“If I knew then what I know now…”
One of my Facebook friends posted that the other day. Before I commented, I took the time to read what other people had to say.
Someone said that they’d make all the same decisions again, because you can’t learn from your mistakes if you don’t make them.
I stopped to think about that. If you’re a parent, chances are you preach to your kids that it’s okay to make mistakes. I frequently point out my mistakes so my 9 year old realizes that this is just part of life. My teenagers practically relish in pointing out my mistakes.
It’s a simple sentiment, but there’s so much to it. Yes, we learn from our mistakes, but the fact is that we would not be the person we are today if not for our mistakes, our decisions, our indecisions, and our indiscretions. But of course, as a writer, I’m still reflecting on this, and yes there are a few things I’d tell my past self…
If I knew then what I know now, I’d tell my inexperienced teacher-self to lighten up. I spent a lot of time advising parents on how to help their preschoolers break “bad habits.” And this was before I became a parent. I look back and wonder how could I possibly have had an inkling about this? Thankfully, most of the parents were all very kind and gracious. Probably behind my back they were wondering, “Where does she get off?” but to my face, bless them, they were all “smile and nod.”
If I knew then what I know now, I’d tell my inexperienced mom-self to slow down. That getting those dishes done or that laundry folded isn’t as important as you think, that simply falling asleep with that baby on your chest accomplishes much more. I’d tell myself to write down everything I could to describe that baby smell, when you put your face to your baby’s head and breathe in deeply- that warmth and softness and love and fuzz all wrapped up in a scent. It’s intoxicating and it disappears too soon.
If I knew then what I know now, I would not try to force-potty-train a stubborn 2.5 year old. It’s simply not worth it. Because often times, in a battle of wills with a toddler, even if you win, you still lose.
If I knew then what I know now, I’d tell my new mom-self that self-care really is a thing, and that yes, it really is that important. That taking even just 15 minutes a day for myself would make me a better parent. (And locking myself in the bathroom while one kid is watching TV and the other is confined to a playpen doesn’t count.) That it would give me more patience and less stress. I didn’t make time for it back then, I didn’t ask for help. I thought it didn’t matter, because I just needed to get things done. I was wrong. It does matter.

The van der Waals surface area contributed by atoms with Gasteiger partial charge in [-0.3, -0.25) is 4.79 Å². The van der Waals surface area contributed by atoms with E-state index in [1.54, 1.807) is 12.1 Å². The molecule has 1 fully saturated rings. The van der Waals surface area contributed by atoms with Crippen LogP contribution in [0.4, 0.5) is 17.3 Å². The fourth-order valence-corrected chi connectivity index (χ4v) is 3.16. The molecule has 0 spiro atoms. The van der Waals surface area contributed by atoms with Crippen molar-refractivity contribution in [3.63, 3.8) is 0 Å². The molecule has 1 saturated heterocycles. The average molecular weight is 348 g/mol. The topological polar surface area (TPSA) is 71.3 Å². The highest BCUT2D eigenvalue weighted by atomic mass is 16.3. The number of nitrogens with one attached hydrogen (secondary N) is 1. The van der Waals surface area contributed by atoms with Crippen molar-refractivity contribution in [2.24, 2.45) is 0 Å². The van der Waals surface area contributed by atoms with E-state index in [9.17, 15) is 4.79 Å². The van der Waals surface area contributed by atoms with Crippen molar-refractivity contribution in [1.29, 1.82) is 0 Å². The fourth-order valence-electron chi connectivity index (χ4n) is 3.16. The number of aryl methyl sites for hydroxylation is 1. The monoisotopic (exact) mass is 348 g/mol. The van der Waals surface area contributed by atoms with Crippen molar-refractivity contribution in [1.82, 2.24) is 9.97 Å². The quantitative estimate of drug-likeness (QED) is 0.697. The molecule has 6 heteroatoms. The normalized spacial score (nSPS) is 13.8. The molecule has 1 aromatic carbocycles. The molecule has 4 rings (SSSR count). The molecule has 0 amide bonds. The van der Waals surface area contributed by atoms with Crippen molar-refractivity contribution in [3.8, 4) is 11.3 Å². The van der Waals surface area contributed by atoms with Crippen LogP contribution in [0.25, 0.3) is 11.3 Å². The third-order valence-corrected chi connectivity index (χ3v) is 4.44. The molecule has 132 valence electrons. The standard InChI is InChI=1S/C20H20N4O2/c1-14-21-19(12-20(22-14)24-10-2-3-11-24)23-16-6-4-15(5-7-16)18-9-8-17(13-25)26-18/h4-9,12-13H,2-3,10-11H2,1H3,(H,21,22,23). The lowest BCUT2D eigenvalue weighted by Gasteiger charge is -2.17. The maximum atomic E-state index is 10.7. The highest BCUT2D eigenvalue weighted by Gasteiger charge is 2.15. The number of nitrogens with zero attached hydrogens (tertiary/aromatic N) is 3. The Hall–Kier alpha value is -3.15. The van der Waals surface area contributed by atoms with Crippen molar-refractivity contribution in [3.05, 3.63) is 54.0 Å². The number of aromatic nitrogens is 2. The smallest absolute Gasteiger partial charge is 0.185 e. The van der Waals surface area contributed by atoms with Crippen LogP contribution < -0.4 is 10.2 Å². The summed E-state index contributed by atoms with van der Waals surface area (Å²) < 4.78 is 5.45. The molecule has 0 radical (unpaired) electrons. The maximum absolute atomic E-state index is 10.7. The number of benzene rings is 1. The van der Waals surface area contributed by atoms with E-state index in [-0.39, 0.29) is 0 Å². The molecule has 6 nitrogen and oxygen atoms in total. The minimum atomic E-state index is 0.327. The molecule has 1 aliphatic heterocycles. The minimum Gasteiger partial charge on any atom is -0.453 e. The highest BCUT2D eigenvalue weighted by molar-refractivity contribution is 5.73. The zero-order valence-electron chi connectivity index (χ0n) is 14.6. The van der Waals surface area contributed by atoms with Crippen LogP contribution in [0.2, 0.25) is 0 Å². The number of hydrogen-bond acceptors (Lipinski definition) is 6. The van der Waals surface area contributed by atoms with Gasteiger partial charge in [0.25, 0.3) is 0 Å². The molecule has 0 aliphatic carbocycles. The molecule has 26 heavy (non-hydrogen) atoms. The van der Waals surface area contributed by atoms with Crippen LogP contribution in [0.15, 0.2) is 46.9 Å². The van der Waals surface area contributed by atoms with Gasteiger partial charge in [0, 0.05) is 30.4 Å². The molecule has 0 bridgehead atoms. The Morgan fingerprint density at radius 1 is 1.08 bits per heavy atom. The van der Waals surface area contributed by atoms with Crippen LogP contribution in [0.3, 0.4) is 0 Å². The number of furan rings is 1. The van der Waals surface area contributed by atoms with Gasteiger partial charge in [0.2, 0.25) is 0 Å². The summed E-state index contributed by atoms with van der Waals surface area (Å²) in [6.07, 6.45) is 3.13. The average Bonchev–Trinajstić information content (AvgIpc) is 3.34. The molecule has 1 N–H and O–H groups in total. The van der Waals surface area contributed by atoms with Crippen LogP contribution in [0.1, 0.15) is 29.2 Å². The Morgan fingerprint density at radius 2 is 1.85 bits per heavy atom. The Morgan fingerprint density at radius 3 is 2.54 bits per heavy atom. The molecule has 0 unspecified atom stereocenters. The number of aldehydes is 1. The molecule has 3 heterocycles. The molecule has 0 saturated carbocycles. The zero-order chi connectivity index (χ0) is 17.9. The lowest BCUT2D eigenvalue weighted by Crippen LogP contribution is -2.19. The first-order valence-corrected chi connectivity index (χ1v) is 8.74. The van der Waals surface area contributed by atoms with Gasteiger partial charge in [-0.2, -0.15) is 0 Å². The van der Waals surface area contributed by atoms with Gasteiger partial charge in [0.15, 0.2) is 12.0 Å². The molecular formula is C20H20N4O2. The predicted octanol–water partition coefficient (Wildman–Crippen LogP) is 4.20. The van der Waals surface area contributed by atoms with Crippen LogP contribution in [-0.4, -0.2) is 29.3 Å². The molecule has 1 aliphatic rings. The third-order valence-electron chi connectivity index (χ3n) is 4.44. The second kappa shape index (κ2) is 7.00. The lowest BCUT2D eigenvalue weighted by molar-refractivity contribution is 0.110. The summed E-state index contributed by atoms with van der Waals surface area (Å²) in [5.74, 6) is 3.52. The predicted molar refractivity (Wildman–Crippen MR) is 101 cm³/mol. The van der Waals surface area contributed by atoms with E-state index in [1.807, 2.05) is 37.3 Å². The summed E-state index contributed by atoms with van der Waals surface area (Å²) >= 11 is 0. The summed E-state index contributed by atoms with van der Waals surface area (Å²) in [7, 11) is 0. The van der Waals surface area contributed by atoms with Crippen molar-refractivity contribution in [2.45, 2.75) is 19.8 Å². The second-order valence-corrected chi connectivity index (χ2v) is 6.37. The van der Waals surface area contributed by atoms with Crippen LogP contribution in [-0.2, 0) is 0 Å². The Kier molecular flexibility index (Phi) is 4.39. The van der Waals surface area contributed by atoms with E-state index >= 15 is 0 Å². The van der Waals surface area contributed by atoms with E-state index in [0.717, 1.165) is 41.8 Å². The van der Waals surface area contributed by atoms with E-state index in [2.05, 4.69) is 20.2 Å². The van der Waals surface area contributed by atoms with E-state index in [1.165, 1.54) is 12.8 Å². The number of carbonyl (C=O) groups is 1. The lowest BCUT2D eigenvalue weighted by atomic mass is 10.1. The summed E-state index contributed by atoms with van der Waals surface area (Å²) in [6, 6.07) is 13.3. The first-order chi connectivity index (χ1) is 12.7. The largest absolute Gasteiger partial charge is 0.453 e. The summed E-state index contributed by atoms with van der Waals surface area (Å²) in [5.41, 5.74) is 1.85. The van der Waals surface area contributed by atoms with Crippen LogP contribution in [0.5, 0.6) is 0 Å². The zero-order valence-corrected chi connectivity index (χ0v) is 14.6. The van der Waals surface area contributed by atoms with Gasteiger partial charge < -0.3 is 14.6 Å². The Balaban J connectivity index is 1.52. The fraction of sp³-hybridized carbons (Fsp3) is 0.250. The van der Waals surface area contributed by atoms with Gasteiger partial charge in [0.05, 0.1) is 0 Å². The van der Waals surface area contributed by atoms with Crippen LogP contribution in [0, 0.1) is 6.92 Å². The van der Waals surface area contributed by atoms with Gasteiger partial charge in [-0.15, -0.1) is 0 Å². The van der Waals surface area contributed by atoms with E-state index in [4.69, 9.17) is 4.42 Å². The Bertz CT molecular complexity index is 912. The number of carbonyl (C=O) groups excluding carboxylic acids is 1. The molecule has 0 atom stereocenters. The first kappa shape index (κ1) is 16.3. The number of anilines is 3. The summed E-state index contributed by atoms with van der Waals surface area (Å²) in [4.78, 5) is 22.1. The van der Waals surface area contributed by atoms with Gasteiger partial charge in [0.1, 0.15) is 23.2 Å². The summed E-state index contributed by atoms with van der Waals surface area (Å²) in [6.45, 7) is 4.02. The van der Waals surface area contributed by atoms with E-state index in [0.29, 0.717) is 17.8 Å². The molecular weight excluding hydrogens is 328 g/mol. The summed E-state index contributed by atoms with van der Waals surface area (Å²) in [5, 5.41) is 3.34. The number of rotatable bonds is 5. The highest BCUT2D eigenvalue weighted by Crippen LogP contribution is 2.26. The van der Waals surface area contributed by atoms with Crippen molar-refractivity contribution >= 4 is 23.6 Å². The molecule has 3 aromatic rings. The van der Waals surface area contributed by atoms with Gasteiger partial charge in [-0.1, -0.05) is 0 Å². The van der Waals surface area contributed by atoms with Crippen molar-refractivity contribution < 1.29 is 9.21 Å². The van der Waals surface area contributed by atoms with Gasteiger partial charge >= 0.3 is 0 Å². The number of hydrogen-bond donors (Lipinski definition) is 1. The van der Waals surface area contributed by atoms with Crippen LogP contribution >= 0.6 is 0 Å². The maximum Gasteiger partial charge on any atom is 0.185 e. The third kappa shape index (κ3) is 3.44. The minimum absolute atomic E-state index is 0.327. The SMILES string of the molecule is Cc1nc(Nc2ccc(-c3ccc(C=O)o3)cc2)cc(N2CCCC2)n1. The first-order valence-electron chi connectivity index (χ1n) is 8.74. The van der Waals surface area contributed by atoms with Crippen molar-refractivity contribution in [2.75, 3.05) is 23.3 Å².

If I knew then what I know now, I’d have written more things down. Those funny things that your 3 or 4 year old comes out with, those insightful and simple bits of wisdom from your 9 or 10 year old…. Before you know it, your conversations will turn to what homework/project is due for what class, what time does rehearsal go until, or No you cannot take the car tonight. When they stop saying those funny and insightful things, you don’t even realize it.
If I knew then what I know now, I’d tell myself to video tape more of (but not every one) those Disney songs and rhymes my kids sang to me when they were little. No matter how present you are in that moment, how much you tell yourself you’ll remember exactly the inflection of their little voices and how they can’t pronounce their “L’s”, it fades over time. You can easily recall the feeling of how cute they were, but the memories are somewhat blunted.
If I knew then what I know now, I’d tell myself to simply take more time. Take more time at the dinner table, sit and enjoy the company of the whole family being together and talking together. Instead of rushing through so the kitchen can get cleaned and move on to the next thing, move on to get things done. All those dinner-time things that were frustrating to me when my kids were little, like spilled drinks and food on the floor, sticky chairs, arguments and pleading to “just try one bite”– I’d take back those days in a hot minute. Because now we eat in shifts, and sometimes in the car. The older my kids get, the busier they get. If we all sit down together for dinner twice in one week, that’s a win.
I’d reassure myself that taking the time to listen to my kids, really listen to each one of them, is probably the most important thing I could do for them. I probably know more about Minecraft and DragonVale than I’ll ever need to know in a lifetime. And sometimes my eyes glaze over… but if I don’t listen to the little things, then my 9 year old might not come to me for the big things. And sometimes my teenagers just need to vent, they just need me to listen rather than come up with a solution or offer advice. I’m learning this as I go along, as I’m sure most parents are. Our kids aren’t born teenagers, thank God, and listening to them requires a different set of skills. But I’m trying every day, and I’m learning.
This might sound like a whole lot of sadness, of pining for the past. These reflections aren’t a list of regrets so much as they are a reflection of what I’ve learned as a parent. And it helps make me grateful for every single day. Okay, so it’s not all rainbows and unicorns, and on some evenings I want nothing more than silence and a glass of wine. And on other evenings, my neighbors would probably attest to hearing anything other than silence.
If I knew then what I know now, I’d tell my pre-parent-self, don’t be scared. You’re going to bring three amazing little people into this world. Your parenting journey is going to be filled with more love than you could have ever thought possible.
It’s going to be okay.